But I want to tell anybody who has ever made a wrong choice that there is nothing you have ever done that God cannot redeem for His good and for His glory.
When Jason had been in jail for less than a year, a woman from our church visited him. She said, “Jason, I don’t know you really well, but I felt compelled to travel from Michigan to Florida to tell you something. I am guilty of the same crime you are guilty of—murder. Only I’m on the outside, and you’re on the inside.” She said, “I killed my unborn child.”
She said, “I’m not behind bars, and you are. I just want you to know that I pray for you. I care about what’s happening to you, and I’m as guilty as you are for wrong-doing, but I’ve come to the Lord. I have confessed my sin, and I have been forgiven. I now live as a forgiven woman, and I know you are doing that too. I just needed to tell you that in person.”
Kim: Wow! Do you know how Jason responded to that? What was that like for him? What did it mean to him to have her travel all the way to Orlando to see him?
Carol: He was very moved by it, and I think so many times we categorize sin. We wonder, “Could God really forgive that?”
Carol: The truth is, when we confess our sin, it is forgiven.
Kim, one more very important thing we need to bring up for anybody who has been a victim of a crime and—or maybe has friends or family friends who have been—is that we have such great compassion for the victims. Whenever a crime is committed, there are families on both sides of that crime who are hurting.
Carol: The ripple impact of the wrong done permeates both of those families in a profound way. So, we will never ever stop praying for the father, the stepmother, the sister of the deceased. We pray for God’s blessing in their lives. We know the pain our son’s act caused. Jason has written them a letter—not only of apology—but asking for their forgiveness.
Carol: But we always need to recognize that when a wrong like this is done, there is another family that has been impacted in a profound, life-changing way.
Kim: Thank you for sharing that.
Carol, I can imagine that there could be someone listening who has had a family member whose life has been taken, and they are saying, “Why are we are cheering this person on?” When the truth is—is that no matter what side of the equation you are on—God’s grace and mercy is there, and His forgiveness is something I’ll never really understand. Perhaps, when I get to heaven I’ll have a better understanding of that.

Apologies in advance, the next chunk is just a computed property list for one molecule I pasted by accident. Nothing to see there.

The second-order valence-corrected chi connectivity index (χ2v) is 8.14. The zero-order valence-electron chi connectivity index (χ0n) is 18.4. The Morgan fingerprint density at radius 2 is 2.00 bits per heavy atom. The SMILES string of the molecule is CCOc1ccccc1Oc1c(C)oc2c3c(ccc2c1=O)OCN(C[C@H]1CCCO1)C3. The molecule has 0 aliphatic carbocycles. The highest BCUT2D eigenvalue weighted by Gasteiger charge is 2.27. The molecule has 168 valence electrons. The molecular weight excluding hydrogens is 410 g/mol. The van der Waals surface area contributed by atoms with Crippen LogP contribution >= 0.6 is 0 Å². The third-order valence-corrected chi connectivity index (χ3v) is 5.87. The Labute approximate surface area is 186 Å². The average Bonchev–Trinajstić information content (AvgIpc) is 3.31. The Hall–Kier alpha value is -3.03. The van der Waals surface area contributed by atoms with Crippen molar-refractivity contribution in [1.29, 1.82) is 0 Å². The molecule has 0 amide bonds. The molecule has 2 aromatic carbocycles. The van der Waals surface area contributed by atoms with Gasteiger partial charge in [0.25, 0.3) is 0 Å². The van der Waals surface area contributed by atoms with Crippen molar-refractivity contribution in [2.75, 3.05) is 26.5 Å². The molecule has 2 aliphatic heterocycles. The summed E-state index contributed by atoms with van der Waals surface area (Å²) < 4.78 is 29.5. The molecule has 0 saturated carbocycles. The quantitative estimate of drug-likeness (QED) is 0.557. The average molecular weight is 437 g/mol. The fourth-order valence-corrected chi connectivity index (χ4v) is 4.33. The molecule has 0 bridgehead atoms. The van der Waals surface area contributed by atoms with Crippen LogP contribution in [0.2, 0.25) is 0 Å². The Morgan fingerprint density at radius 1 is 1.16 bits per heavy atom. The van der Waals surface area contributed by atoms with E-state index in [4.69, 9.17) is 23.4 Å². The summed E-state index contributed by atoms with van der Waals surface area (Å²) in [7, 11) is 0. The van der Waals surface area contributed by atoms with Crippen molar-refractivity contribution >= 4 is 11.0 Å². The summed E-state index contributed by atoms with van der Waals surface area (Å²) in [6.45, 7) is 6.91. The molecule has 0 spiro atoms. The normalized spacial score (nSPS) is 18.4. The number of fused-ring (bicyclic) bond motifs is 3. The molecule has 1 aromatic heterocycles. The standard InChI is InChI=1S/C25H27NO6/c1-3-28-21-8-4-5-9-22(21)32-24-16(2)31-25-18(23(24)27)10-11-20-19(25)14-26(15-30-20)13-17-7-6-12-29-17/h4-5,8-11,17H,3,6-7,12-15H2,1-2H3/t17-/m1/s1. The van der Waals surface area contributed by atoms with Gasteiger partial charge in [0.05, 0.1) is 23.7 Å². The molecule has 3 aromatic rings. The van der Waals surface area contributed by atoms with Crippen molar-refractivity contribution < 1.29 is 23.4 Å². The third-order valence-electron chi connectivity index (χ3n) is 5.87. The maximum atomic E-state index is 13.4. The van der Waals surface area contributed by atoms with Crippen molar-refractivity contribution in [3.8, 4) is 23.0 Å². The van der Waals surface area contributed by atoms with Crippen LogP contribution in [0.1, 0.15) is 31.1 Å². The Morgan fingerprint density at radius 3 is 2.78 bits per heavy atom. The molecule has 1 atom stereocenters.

But the fact that you and your son Jason understand God’s grace—God’s love—God’s forgiveness and the wrong that has been done speaks volumes. There is no denial. There’s no trying to escape—trying to blame—but taking responsibility for his own actions and asking for forgiveness for that and knowing that He is forgiven by our King—by our Creator. It’s just powerful.
Now, we’ve talked about your book, When I Lay My Isaac Down, but you’ve done an update. In that update of the book, you include a new chapter on perseverance. Can you tell us about that?
Carol: Yes, I think so many people live in situations that don’t get fixed with a quick prayer and with somehow getting close to Jesus. They may live in situations where someone in their family has had an accident, and the ramifications of that accident have left that person with paralysis—or they may live in a situation where they’re dealing with aging parents who are struggling with dementia—and that’s not going to get better. They’re dealing with long-term situations, and I think perseverance is so important when you’re situation is full of lifetime impact or for many years at least.
I like to remind people that perseverance is not a long race—it is several short races. One thing that’s been very important for me, as we persevere in the middle of our situation, is to say, “What can I do today that will bless other people and will encourage Jason, that will honor the Lord, and would be something that would be step forward instead of step backward?”